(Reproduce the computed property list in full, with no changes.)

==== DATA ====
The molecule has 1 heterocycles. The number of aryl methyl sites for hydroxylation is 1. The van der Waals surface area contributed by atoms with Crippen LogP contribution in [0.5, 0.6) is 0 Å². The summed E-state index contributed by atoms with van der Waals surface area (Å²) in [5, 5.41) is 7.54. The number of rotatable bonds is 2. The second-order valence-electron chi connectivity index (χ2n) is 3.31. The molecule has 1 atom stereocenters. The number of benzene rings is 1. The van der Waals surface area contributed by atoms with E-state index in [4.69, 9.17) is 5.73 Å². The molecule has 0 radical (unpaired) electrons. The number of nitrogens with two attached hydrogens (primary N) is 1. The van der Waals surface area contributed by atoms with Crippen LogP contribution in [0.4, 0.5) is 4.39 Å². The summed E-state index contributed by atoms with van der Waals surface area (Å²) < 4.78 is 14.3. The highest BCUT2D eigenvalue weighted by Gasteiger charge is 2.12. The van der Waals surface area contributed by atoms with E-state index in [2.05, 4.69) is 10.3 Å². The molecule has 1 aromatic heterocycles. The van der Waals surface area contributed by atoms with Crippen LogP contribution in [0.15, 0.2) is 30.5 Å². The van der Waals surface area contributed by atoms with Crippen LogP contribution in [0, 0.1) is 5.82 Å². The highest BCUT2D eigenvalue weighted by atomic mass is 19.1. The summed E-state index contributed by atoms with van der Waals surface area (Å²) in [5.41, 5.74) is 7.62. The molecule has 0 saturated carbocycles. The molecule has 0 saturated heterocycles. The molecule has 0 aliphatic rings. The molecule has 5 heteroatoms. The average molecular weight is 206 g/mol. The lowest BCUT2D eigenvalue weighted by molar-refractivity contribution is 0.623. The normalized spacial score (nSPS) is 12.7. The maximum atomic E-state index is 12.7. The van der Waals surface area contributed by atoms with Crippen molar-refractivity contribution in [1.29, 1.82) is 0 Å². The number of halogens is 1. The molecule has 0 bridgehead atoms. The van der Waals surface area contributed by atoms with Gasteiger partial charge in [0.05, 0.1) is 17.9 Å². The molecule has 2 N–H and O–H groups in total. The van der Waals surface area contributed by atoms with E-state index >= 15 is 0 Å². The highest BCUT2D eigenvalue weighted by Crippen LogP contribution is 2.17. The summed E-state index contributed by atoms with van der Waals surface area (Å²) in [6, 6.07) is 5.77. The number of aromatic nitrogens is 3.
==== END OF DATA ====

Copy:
The molecule has 1 heterocycles. The number of aryl methyl sites for hydroxylation is 1. The van der Waals surface area contributed by atoms with Crippen LogP contribution in [0.5, 0.6) is 0 Å². The summed E-state index contributed by atoms with van der Waals surface area (Å²) in [5, 5.41) is 7.54. The number of rotatable bonds is 2. The second-order valence-electron chi connectivity index (χ2n) is 3.31. The molecule has 1 atom stereocenters. The number of benzene rings is 1. The van der Waals surface area contributed by atoms with E-state index in [4.69, 9.17) is 5.73 Å². The molecule has 0 radical (unpaired) electrons. The number of nitrogens with two attached hydrogens (primary N) is 1. The van der Waals surface area contributed by atoms with Crippen LogP contribution in [0.4, 0.5) is 4.39 Å². The summed E-state index contributed by atoms with van der Waals surface area (Å²) < 4.78 is 14.3. The highest BCUT2D eigenvalue weighted by Gasteiger charge is 2.12. The van der Waals surface area contributed by atoms with E-state index in [2.05, 4.69) is 10.3 Å². The molecule has 1 aromatic heterocycles. The van der Waals surface area contributed by atoms with Crippen LogP contribution in [0.15, 0.2) is 30.5 Å². The van der Waals surface area contributed by atoms with Crippen LogP contribution in [0, 0.1) is 5.82 Å². The highest BCUT2D eigenvalue weighted by atomic mass is 19.1. The summed E-state index contributed by atoms with van der Waals surface area (Å²) in [5.41, 5.74) is 7.62. The molecule has 0 saturated carbocycles. The molecule has 0 saturated heterocycles. The molecule has 0 aliphatic rings. The molecule has 5 heteroatoms. The average molecular weight is 206 g/mol. The lowest BCUT2D eigenvalue weighted by molar-refractivity contribution is 0.623. The normalized spacial score (nSPS) is 12.7. The maximum atomic E-state index is 12.7. The van der Waals surface area contributed by atoms with Crippen molar-refractivity contribution in [1.29, 1.82) is 0 Å². The number of halogens is 1. The molecule has 0 bridgehead atoms. The van der Waals surface area contributed by atoms with Gasteiger partial charge in [0.05, 0.1) is 17.9 Å². The molecule has 2 N–H and O–H groups in total. The van der Waals surface area contributed by atoms with E-state index >= 15 is 0 Å². The highest BCUT2D eigenvalue weighted by Crippen LogP contribution is 2.17. The summed E-state index contributed by atoms with van der Waals surface area (Å²) in [6, 6.07) is 5.77. The number of aromatic nitrogens is 3.